07 December 2012

Imprint Friday: Alibis by Andre Aciman

Welcome to Imprint Friday and today's featured imprint: Picador USA. Stop by each week to be introduced to a must-read title from one of my favorite imprints. I know you'll be adding many of these books to your wish list.

Sometimes I think the art of the essay was left behind decades ago in favor of the more self-absorbed memoir in short pieces. But then I'm reminded of André Aciman, and I'm grateful that a master has made it to the twenty-first century. His Alibis: Essays on Elsewhere has just come out in paperback.

Here's the publisher's summary:
Celebrated as one of the most poignant stylists of his generation, André Aciman has written a luminous series of linked essays about time, place, identity, and art that show him at his very finest. From beautiful and moving pieces about the memory evoked by the scent of lavender; to meditations on cities like Barcelona, Rome, Paris, and New York; to his sheer ability to unearth life secrets from an ordinary street corner, Alibis reminds the reader that Aciman is a master of the personal essay.
The elsewhere in the subtitle of Aciman's collection encompasses not only physical space but also time and memory. His essays have a nostalgic air but are not indulgent or melancholic. And they are truly essays: not short stories, not memoir, not travel pieces.

In Alibis, Aciman savors his journeys, sometimes pondering the impossibility of recapturing the past, and sometimes celebrating the special moments that do just that. But no matter where he is, Aciman is aware of the connections between time and place, whether he remembers walking his sons home from the school bus or imagines Monet at work in his studio.

I especially liked the comparison Aciman made between himself and his wife. She, who lived all her life in America, travels Europe looking for new experiences and relishing the idea of getting lost in the surroundings. He, who lives in exile from his native Alexandria, is looking for the old and familiar, hoping to be found.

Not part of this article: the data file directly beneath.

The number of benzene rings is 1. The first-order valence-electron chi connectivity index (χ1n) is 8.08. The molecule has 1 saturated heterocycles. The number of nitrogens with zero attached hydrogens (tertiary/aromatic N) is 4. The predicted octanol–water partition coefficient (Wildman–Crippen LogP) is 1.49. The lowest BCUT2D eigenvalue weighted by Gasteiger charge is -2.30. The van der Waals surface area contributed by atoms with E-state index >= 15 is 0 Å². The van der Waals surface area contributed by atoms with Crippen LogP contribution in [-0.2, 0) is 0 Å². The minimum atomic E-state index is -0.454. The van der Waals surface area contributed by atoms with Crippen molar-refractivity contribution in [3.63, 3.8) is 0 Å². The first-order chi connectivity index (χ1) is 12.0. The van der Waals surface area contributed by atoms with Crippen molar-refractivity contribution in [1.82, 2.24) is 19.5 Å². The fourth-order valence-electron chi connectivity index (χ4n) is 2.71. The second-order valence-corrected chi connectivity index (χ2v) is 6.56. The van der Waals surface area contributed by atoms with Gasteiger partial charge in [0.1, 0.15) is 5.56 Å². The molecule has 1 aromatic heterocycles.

Here's a paragraph I marked from p. 141:
And this is what I've always suspected about Tuscany. It is about many beautiful things—about small towns, magnificent vistas, and fabulous cuisine, art, culture, history—but it is ultimately about the love of books. It is a reader's paradise. People come here because of books. Tuscany may well be for people who love life in the present—simple, elaborate, whimsical, complicated life in the present—but it is also for people who love the present when it bears the shadow of the past, who love the world provided it's at a slight angle. Bookish people.
Treat yourself to André Aciman's Alibis. But don't rush through it. Read it essay by essay and then shelve it where you can return to it to share a passage, to dream of Paris, or to think about your own elsewheres.

Picador USA is a featured imprint on Beth Fish Reads. For more information about the imprint, visit the Picador's website. While there, take a look at the Picador book club and reading guides and sign up for their newsletters. For up-to-date news, don't miss their Tumblr site or Facebook page and follow them on Twitter.

Buy Alibis at an indie or at a bookstore near you. (Link leads to an affiliate program.)
Published by Macmillan / Picador 2012
ISBN-13: 9781250013989

Copyright © cbl for Beth Fish Reads, all rights reserved (see review policy).


rhapsodyinbooks 12/7/12, 6:16 AM  

Such an interesting comment on Tuscany! Well, we went there two years ago, and although I love books, I would say it is ultimately about the love of gorgeous scenery, and unbelievably good PASTA!! :--)

Sandy Nawrot 12/7/12, 6:31 AM  

STOP IT JILL! Or I'm going to have pasta for breakfast. First I love the cover. I'm getting some kind of deja vu that you have posted a picture like this on WW!! It sounds gorgeous. I'm just wondering if my uncultured brain would get it...

Katie @ cakes, tea and dreams 12/7/12, 9:48 AM  

I loved Alibis. So insightful and beautifully written. Great post!

bermudaonion 12/7/12, 10:45 AM  

Either they're publishing more collections of linked essays or I'm becoming more aware of them. I think they're great because they're easy to read when you're really busy. This collection sounds wonderful!

Jenners 12/7/12, 4:32 PM  

A good collection of essays can be hard to find.

Julie P. 12/7/12, 6:44 PM  

I'm pretty sure I wouldn't get it!

veens 12/7/12, 9:49 PM  

I have not read a collection of essays till now, but this does sound good.

I will be on the look out for this here.

Laurie C 12/8/12, 9:19 AM  

I had never heard of Andre Aciman until last year around this time when a blogger posted a list of holiday reads and included his book Eight White Nights. It was a great audiobook but a very New York-neurotic, obsessive kind of story that I like but can get on people's nerves.

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